# Integrating by eliminating square root

• Oct 6th 2009, 03:28 PM
genlovesmusic09
Integrating by eliminating square root
$\int_{\frac{{ - \pi }}
{4}}^{\frac{\pi }
{4}} {\sqrt {1 + {{\tan }^2}x} dx}
$

I'm not sure where to begin
• Oct 6th 2009, 03:35 PM
artvandalay11
Quote:

Originally Posted by genlovesmusic09
$\int_{\frac{{ - \pi }}
{4}}^{\frac{\pi }
{4}} {\sqrt {1 + {{\tan }^2}x} dx}
$

I'm not sure where to begin

$sin^2x+cos^2x=1$

Let's divide by $cos^2x$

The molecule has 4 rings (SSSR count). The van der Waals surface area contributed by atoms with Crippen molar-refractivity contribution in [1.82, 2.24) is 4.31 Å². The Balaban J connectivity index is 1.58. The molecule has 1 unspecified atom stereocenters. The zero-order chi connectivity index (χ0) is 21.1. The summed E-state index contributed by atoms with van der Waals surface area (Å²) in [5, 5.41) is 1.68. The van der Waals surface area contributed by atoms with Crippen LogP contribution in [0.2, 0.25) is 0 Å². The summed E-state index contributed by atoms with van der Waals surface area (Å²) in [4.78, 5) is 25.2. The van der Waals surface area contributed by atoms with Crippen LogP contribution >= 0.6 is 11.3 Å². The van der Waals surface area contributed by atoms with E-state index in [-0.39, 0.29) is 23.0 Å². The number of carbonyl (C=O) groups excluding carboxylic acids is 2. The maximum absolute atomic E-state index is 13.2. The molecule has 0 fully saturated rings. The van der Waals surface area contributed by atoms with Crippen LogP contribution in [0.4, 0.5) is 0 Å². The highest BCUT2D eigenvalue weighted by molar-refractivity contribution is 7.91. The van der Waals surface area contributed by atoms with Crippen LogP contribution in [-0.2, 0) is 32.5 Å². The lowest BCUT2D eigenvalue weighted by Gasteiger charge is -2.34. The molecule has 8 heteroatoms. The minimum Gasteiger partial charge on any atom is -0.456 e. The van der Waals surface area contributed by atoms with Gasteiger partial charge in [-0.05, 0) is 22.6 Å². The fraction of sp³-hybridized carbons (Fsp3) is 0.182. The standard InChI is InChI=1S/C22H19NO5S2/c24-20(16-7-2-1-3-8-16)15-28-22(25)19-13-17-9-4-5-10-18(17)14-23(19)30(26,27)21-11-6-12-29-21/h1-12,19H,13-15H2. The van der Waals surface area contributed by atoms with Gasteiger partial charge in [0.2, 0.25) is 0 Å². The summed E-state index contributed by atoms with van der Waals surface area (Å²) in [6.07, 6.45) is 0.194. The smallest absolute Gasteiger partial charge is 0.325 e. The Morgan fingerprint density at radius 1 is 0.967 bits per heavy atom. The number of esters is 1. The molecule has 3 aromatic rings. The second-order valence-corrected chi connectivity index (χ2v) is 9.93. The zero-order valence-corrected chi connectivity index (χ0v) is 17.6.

$tan^2x+1=sec^2x$

Can you take it from here?
• Oct 6th 2009, 03:39 PM
pickslides
$1 + {{\tan }^2}x = \sec^2x$
• Oct 6th 2009, 03:49 PM
genlovesmusic09
$\int {\sqrt {{{\sec }^2}x} dx = \int {\sqrt {\frac{{dx}}
{{{{\cos }^2}x}}} } }
$

i don't see the next step
• Oct 6th 2009, 03:56 PM
skeeter
Quote:

Originally Posted by genlovesmusic09
$\int {\sqrt {{{\sec }^2}x} dx = \int {\sqrt {\frac{{dx}}
{{{{\cos }^2}x}}} } }
$

i don't see the next step

$\sqrt{(something)^2} = |something|
$
• Oct 6th 2009, 04:00 PM
genlovesmusic09
wow... i am overthinking
thanks